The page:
Promoting an idea, cause, or project that is important to an organization isn’t just about creating positive visibility through media relations, but can also involve great events. Events can be a key component to building brand recognition, helping to strengthen community relations, establish trust and promote deeper connections. Whether a seminar, networking reception, ribbon cutting or fundraising gala, a well-thought-out event can reach your audience in new, compelling ways. However, to ensure success your event needs the right strategy.

When you begin outlining event concepts and logistics, be sure to define what you are trying to accomplish. What are your goals and objectives? Who is the audience you want to reach? What current or new message should it send? Keep these answers in mind as you outline your approach and tactical activities to make sure your event hits the target.

Prior to the event, make sure to outline key messages to convey to each of your target audiences. This is a chance to have your voice heard in front of an audience and to establish deeper connections to your objective.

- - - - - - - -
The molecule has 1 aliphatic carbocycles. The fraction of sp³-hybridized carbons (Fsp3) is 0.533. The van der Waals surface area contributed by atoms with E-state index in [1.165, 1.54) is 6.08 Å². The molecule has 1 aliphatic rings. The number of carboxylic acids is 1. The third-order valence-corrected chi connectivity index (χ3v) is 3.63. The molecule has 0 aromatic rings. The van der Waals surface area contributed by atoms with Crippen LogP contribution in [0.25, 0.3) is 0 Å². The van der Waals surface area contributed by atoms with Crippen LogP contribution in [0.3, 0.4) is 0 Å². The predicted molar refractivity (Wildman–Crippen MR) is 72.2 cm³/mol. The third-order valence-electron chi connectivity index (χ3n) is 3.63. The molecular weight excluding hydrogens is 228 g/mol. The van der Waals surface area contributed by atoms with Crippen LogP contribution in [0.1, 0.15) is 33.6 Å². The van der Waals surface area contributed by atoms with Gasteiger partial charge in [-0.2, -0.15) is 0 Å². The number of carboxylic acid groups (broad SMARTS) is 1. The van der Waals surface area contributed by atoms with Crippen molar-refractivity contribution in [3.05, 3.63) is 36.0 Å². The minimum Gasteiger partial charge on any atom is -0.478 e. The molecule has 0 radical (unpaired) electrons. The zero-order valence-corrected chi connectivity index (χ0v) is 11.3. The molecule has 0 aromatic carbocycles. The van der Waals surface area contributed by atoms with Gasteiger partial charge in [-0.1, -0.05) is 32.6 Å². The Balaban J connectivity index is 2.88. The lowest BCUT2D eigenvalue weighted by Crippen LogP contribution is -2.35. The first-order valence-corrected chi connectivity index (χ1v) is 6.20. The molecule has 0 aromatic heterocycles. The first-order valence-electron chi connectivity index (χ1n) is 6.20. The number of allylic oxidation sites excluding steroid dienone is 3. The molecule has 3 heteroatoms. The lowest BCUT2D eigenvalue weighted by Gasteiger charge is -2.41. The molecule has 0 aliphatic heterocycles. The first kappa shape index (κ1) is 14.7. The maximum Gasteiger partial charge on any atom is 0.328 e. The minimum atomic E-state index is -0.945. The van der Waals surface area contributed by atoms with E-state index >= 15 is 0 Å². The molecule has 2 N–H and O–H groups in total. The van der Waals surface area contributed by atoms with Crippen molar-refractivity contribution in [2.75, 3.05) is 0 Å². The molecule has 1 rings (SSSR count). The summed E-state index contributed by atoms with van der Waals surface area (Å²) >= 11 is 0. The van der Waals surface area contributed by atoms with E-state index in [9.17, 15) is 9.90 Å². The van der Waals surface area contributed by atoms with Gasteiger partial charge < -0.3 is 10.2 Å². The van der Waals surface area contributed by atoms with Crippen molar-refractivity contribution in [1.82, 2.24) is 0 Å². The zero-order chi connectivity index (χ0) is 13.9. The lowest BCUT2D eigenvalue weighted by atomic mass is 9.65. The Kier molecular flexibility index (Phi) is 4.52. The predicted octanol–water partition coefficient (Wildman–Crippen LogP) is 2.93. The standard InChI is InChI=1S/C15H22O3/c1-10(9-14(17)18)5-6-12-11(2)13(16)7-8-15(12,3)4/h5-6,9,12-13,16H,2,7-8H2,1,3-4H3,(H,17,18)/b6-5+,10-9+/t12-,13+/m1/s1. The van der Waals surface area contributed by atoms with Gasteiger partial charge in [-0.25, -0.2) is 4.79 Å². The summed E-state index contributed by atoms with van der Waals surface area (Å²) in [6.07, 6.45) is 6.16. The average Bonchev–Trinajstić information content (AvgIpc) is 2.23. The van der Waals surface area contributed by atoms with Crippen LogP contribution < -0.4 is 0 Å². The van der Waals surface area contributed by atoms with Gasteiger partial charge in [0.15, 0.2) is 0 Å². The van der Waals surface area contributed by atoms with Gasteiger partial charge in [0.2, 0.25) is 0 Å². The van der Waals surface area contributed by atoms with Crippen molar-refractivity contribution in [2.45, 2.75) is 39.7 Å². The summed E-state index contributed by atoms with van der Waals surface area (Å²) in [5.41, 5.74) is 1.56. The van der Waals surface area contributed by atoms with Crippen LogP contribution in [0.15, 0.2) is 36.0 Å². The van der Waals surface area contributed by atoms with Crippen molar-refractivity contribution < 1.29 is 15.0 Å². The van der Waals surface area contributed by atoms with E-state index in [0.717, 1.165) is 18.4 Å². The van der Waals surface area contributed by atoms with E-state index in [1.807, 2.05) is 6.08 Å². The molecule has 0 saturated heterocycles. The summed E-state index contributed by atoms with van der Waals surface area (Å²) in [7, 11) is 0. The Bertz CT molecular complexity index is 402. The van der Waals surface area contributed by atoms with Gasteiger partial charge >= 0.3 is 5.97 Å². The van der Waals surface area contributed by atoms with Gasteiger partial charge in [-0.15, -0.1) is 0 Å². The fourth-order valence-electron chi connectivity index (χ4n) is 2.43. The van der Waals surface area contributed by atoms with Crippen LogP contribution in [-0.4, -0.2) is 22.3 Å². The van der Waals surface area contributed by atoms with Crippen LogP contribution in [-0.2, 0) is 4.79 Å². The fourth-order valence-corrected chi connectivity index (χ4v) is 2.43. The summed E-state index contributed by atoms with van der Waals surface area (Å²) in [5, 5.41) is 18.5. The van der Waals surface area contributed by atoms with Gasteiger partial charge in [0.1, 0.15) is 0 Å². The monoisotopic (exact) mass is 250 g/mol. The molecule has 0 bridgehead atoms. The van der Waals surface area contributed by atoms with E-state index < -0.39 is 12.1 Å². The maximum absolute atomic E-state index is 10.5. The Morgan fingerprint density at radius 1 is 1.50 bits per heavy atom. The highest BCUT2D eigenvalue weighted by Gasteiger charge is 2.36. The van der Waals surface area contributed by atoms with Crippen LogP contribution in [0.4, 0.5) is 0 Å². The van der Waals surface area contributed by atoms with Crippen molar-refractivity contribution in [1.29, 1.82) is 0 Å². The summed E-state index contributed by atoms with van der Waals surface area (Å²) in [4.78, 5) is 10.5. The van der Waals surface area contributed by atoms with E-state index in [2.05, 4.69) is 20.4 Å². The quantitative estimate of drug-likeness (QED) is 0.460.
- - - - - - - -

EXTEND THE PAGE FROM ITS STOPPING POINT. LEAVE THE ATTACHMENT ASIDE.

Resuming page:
Additionally, just like engaging employees is vital to a productive company, engaging your local community is crucial in building a strong brand presence. Community outreach opportunities and special events focus on fostering relationships throughout the community. Not only do they allow for local and business partnerships, but they bring together residents and visitors to enjoy the area learn more about what you have to offer.

After the event, you can use the great momentum and excitement as leverage for more activity. Think of the post-event as its own event. This “event after the event” makes it personal for all attendees. It will help to lock your group in and foster your relationships – both the ones you’ve had and the ones you’ve recently built.

And remember that the event is not only for attendees. Event organizers should keep in mind that there are many audience relationships happening simultaneously, such as media contacts, invitees who were unable to attend, and local residents and businesses. Through PR, key messages can be represented and delivered beyond the event itself.

-Shannon Thornton 

Image via Flickr account tylerhoff